Geospatial patterns of tree mortality
Forests are becoming vulnerable to higher tree mortality due to climate change. Recently, it has been proposed an emergent global phenomenon of increased tree mortality in response to climate change. If changes in tree mortality persist over time, they could alter forest structure, composition and carbon storage. This project will obtain spatially resolved data of tree mortality from old-growth forests of southern South America, a region that has been poorly inventoried for this demographic process. This research will provide evidence of climate change impacts in an area with high levels of endemism and tree species richness in South America.
Funding: Fondecyt (Chile), ref. number 11150835
Period: 2015 - 2018
Monitoring forest degradation from space
Forest lost is the most relevant driver of global change, thus stoping forest degradation is a key challengue towards sustainable development. Chile is among the countries with the highest rate of primary forest degradation in latinamerica. This project aims at developing tools to monitor forest degradation using remote sensing techniques and to evaluate recent spatio-temporal trends in biomass of primary temperate rainforests in south-central Chile.
Funding: Fondo de investigacion del Bosque Nativo (CONAF, Chile), ref. number 27/2015
Period: 2015 - 2017
Massive defoliation in Patagonian forests
It is widely recognized the role of insects outbreaks on forest dynamics. It has been claimed that insect outbreaks are rare phenomena in the Southern Hemisphere. However, recent massive insect outbreaks of the native moth Ormiscodes amphimone have caused total defoliation of temperate forests for several non-consecutive years in Chilean Patagonia. This project aim to fill relevant scientific gaps about the long-term temporal and spatial dynamic of O. amphimone outbreaks in southern temperate forests by using the framework of population dynamics theory, dendrochronological methods and remote sensing techniques.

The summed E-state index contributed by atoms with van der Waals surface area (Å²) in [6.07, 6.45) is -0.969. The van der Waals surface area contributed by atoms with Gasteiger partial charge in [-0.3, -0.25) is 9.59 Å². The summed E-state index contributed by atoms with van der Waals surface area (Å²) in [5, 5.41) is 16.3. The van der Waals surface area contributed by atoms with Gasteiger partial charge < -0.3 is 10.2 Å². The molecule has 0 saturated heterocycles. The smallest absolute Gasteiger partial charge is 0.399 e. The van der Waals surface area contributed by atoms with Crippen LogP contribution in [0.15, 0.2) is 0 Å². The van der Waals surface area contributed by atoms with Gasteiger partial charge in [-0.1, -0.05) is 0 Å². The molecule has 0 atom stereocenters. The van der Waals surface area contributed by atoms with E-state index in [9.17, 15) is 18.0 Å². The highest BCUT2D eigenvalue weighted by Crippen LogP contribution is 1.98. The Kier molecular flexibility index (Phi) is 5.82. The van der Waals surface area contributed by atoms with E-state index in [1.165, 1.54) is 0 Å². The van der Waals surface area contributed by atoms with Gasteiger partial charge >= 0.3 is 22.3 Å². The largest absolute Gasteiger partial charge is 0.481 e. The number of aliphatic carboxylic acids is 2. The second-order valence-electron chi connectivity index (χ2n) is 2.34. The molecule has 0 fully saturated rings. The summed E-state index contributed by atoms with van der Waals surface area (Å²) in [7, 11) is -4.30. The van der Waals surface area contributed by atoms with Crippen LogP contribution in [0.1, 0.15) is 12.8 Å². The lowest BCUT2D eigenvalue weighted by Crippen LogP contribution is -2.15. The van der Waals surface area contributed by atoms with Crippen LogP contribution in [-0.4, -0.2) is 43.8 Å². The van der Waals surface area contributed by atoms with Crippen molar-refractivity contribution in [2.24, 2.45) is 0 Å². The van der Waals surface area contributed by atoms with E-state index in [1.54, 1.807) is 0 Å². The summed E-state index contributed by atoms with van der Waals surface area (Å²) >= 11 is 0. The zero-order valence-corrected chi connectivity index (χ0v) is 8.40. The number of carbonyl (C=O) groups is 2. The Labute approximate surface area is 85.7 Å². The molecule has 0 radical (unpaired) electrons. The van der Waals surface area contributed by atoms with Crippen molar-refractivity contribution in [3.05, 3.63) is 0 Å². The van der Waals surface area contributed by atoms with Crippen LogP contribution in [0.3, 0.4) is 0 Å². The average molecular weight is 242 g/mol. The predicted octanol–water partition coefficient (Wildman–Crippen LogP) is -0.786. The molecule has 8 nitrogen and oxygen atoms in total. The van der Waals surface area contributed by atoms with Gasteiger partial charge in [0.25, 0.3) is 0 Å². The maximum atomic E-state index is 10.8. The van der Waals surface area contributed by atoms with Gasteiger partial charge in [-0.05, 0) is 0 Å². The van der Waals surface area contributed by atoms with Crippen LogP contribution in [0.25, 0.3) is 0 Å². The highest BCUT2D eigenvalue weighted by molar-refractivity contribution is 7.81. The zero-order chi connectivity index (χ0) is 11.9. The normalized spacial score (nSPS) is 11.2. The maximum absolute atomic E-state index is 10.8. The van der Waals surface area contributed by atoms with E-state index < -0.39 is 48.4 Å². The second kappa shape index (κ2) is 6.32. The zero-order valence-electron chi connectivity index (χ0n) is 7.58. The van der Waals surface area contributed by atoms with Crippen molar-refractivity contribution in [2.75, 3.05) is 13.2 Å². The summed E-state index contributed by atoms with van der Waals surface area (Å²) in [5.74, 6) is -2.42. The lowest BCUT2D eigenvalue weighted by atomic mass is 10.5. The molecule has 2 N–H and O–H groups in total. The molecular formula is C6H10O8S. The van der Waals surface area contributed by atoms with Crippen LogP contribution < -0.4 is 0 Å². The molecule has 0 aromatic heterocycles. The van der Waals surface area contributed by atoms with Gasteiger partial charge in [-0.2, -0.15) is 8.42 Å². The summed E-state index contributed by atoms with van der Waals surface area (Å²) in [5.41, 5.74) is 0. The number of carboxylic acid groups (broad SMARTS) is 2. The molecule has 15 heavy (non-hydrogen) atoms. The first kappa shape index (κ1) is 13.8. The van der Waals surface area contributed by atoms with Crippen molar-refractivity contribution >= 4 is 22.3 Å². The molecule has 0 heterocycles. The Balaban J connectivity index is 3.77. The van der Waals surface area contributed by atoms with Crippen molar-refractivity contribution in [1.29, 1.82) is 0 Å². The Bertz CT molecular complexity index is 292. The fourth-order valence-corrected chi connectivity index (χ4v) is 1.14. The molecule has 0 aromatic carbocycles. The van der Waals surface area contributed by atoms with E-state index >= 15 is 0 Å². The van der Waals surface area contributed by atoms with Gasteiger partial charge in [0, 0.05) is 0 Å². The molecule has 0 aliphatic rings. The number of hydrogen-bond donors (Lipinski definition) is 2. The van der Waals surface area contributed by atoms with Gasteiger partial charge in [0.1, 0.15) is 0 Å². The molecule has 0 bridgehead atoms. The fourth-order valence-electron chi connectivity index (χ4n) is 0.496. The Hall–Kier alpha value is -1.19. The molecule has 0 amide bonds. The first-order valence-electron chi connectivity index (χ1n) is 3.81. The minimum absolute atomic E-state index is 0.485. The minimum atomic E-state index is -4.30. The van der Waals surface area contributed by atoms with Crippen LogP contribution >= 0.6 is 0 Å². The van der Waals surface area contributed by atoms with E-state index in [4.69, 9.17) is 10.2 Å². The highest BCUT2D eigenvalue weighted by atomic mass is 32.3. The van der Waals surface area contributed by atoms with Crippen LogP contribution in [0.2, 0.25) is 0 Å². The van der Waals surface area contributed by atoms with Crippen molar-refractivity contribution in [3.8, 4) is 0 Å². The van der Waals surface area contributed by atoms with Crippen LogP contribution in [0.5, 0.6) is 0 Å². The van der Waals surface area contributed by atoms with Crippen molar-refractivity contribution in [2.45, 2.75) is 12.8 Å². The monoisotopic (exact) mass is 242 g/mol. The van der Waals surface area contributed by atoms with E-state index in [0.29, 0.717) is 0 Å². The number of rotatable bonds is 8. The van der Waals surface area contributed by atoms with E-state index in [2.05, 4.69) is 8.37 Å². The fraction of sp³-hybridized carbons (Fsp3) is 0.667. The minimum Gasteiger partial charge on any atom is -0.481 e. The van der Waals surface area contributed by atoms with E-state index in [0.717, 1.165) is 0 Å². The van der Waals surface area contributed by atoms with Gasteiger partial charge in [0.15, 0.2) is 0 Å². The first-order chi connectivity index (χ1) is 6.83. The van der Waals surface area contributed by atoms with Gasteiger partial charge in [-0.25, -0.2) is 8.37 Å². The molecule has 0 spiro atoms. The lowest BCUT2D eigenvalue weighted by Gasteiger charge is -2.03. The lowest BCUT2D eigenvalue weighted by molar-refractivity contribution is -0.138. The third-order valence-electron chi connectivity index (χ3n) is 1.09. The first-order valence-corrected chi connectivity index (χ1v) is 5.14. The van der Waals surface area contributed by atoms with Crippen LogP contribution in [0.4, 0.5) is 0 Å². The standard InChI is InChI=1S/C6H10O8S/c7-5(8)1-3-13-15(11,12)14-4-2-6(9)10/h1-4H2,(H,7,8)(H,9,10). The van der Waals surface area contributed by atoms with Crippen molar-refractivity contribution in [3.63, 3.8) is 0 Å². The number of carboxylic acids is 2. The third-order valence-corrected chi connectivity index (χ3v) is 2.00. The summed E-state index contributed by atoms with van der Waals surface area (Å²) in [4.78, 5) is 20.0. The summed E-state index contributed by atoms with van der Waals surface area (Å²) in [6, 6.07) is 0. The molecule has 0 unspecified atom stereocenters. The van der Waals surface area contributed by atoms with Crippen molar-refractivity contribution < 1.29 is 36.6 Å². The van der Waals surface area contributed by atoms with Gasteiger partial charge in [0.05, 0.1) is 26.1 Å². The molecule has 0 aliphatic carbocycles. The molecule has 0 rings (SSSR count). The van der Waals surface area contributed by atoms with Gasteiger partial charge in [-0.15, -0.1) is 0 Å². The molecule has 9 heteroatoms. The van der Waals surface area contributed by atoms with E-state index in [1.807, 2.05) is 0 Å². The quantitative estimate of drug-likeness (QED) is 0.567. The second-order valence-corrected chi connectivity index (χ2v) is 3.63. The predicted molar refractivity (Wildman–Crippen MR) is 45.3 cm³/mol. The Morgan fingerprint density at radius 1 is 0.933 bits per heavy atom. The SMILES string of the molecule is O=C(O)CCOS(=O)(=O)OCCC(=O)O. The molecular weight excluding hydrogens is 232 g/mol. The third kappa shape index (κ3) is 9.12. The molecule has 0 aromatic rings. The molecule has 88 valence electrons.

In colaboration with Dr. Sergio Estay (PI) and Dr. Roberto Chavez
Funding: Fondecyt (Chile), ref. number 1160370
Large old trees persistence
The loss of large old trees is a recognized concern in forest ecosystems. In southern South America (SSA) existed trees as big as 5 m in diameter and >50 m tall. Other tree species in the same region can reach over 40 m tall and up to 2 m in diameter. However, limited information exists on carbon release that accompanies the logging or dead of these large old trees. In addition, large old trees in SSA may experience higher mortality risk due increased drought conditions predicted for this century producing a decrease in above-ground biomass and releasing carbon. The main goal of this research is to assess the consequences that climate change could exert on large old trees and their relevance for carbon storage of primary temperate rainforests of Chile.
Funding: CONICYT-PAI Chile
Assessing climate change impacts on primary temperate rainforests
Plant traits, both morphological and functional, are essential to understanding and predicting the adaptation of ecosystems to global change. This project developed a database that improves the empirical basis for such predictions. It is expected in the short-term to provide public access (via a website) for scientific and educational use.
In addition a parameter set was developed that contributes towards informing dynamic forest models in data-poor areas such as SSA. Finally, this research evaluated the performance of three dynamic forest models in SSA. In addition, calibration schemes were elaborated to reduce parameter uncertainty. The experience gained contributes towards applying the models over large extents of primary forests in SSA. This research contributed to determine climate change threats on ecosystem services of primary forests in SSA and produced a high quality baseline data for future research.
Funding: European Comission - Marie Curie Actions FP7
Project code: FORECOFUN-SSA PIEF-GA-2010-274798
• 2006-2009, Long-term forest dynamics of Chilean temperate rainforests under climatic fluctuations. Funding: DAAD (Germany)
Photo by Veronique Ringwald
Photo credits: Veronique Ringwald
Alvaro G. Gutierrez
Departamento de Ciencias Ambientales y Recursos Naturales Renovables,
Universidad de Chile
email@example.com Twitter: @BosqueCiencia
Alvaro G. Gutierrez
My work focuses on the dynamics and conservation of forests, with focus on documenting and anticipating the impacts of global change. I use a combination of approaches to explore how local interactions of trees with their environment, scale up to patterns of forest structure and distribution of tree species. My fieldwork has focused in temperate rainforests of southern South America.
Lab webpage: www.bosqueciencialab.org (spanish)